Tech has to be a frontier in 21st century unionization. The libertarian bro culture of Silicon Valley means that it isn’t going to be easy, as these companies have no problem proudly announcing they will flout the law if they choose. But the bad working conditions have combined with the growth of professional-class unionism are starting to lead to some early efforts. One is at Kickstarter. And that company is responding just as you would think:
On Thursday morning, Kickstarter fired Taylor Moore, an employee who was one of the organizers of a unionization effort within the company. This was the second firing of a union organizer since last week, when Clarissa Redwine was also fired. Moore had been at the company for six years and Redwine since 2016, and both worked on the outreach team. Both had been heavily involved in the union effort since it began earlier this year. Moore and Redwine, according to four sources who work at the company, were both fired for what management alleged were performance-related issues.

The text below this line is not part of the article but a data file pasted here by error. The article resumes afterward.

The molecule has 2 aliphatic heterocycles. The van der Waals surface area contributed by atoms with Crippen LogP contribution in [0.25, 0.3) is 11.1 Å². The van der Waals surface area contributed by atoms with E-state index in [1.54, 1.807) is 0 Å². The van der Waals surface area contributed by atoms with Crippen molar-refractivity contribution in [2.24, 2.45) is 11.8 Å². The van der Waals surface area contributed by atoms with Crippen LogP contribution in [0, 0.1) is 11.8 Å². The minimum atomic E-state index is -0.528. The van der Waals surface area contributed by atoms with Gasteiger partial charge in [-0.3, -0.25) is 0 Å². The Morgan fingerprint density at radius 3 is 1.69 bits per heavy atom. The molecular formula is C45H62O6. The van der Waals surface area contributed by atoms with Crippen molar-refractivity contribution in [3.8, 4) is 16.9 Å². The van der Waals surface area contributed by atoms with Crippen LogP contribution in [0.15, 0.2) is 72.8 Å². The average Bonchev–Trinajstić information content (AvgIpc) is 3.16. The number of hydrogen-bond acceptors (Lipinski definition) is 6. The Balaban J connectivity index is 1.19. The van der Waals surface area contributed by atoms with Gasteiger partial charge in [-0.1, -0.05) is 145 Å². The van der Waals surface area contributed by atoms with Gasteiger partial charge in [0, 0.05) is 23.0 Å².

Kickstarter would not specifically comment on Moore’s and Redwine’s firings and said it has not fired anyone for union activities. On Monday evening, Redwine and the Office and Professional Employees International Union (through which Kickstarter employees are organizing) filed an unfair labor charge with the National Labor Relations Board, alleging that the severance agreement offered to her by Kickstarter contained an illegally phrased nondisparagement clause. Kickstarter told Slate it has not seen the filing and could not comment.
The union effort became public in March. In May, CEO Aziz Hasan* told employees that the company would not voluntarily recognize the union if asked, but that it would respect the results of a secret staff vote. Multiple current and former employees told Slate that since March, the company has expressed to the staff that it does not believe a union is right for Kickstarter.
One would like to think that the NLRB would act quickly, restore these organizers to their jobs and create conditions for a fair election, but the process has been so taken over by employers and become so glacial in movement that even when a Republican doesn’t control it, it’s still not much of a remedial agency and certainly not at the pace of a person needing a regular paycheck.